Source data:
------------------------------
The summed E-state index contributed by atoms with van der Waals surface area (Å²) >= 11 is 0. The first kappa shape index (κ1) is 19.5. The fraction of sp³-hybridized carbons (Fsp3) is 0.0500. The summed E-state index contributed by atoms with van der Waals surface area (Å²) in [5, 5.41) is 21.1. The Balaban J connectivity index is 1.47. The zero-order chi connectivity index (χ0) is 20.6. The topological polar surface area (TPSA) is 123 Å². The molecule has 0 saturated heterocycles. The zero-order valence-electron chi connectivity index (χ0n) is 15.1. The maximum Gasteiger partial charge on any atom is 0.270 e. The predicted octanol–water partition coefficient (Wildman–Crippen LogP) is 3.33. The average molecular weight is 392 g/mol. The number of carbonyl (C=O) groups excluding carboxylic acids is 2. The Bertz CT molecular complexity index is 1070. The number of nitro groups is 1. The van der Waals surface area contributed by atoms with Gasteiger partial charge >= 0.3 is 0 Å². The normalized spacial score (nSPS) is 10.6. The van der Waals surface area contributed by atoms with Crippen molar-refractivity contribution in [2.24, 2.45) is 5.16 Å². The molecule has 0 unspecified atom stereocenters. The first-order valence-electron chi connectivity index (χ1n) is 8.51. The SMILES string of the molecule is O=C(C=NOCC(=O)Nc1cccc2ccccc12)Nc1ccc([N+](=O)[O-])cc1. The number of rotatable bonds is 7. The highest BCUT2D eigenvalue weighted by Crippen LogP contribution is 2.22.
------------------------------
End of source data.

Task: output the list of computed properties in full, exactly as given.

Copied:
The summed E-state index contributed by atoms with van der Waals surface area (Å²) >= 11 is 0. The first kappa shape index (κ1) is 19.5. The fraction of sp³-hybridized carbons (Fsp3) is 0.0500. The summed E-state index contributed by atoms with van der Waals surface area (Å²) in [5, 5.41) is 21.1. The Balaban J connectivity index is 1.47. The zero-order chi connectivity index (χ0) is 20.6. The topological polar surface area (TPSA) is 123 Å². The molecule has 0 saturated heterocycles. The zero-order valence-electron chi connectivity index (χ0n) is 15.1. The maximum Gasteiger partial charge on any atom is 0.270 e. The predicted octanol–water partition coefficient (Wildman–Crippen LogP) is 3.33. The average molecular weight is 392 g/mol. The number of carbonyl (C=O) groups excluding carboxylic acids is 2. The Bertz CT molecular complexity index is 1070. The number of nitro groups is 1. The van der Waals surface area contributed by atoms with Gasteiger partial charge >= 0.3 is 0 Å². The normalized spacial score (nSPS) is 10.6. The van der Waals surface area contributed by atoms with Crippen molar-refractivity contribution in [2.24, 2.45) is 5.16 Å². The molecule has 0 unspecified atom stereocenters. The first-order valence-electron chi connectivity index (χ1n) is 8.51. The SMILES string of the molecule is O=C(C=NOCC(=O)Nc1cccc2ccccc12)Nc1ccc([N+](=O)[O-])cc1. The number of rotatable bonds is 7. The highest BCUT2D eigenvalue weighted by Crippen LogP contribution is 2.22.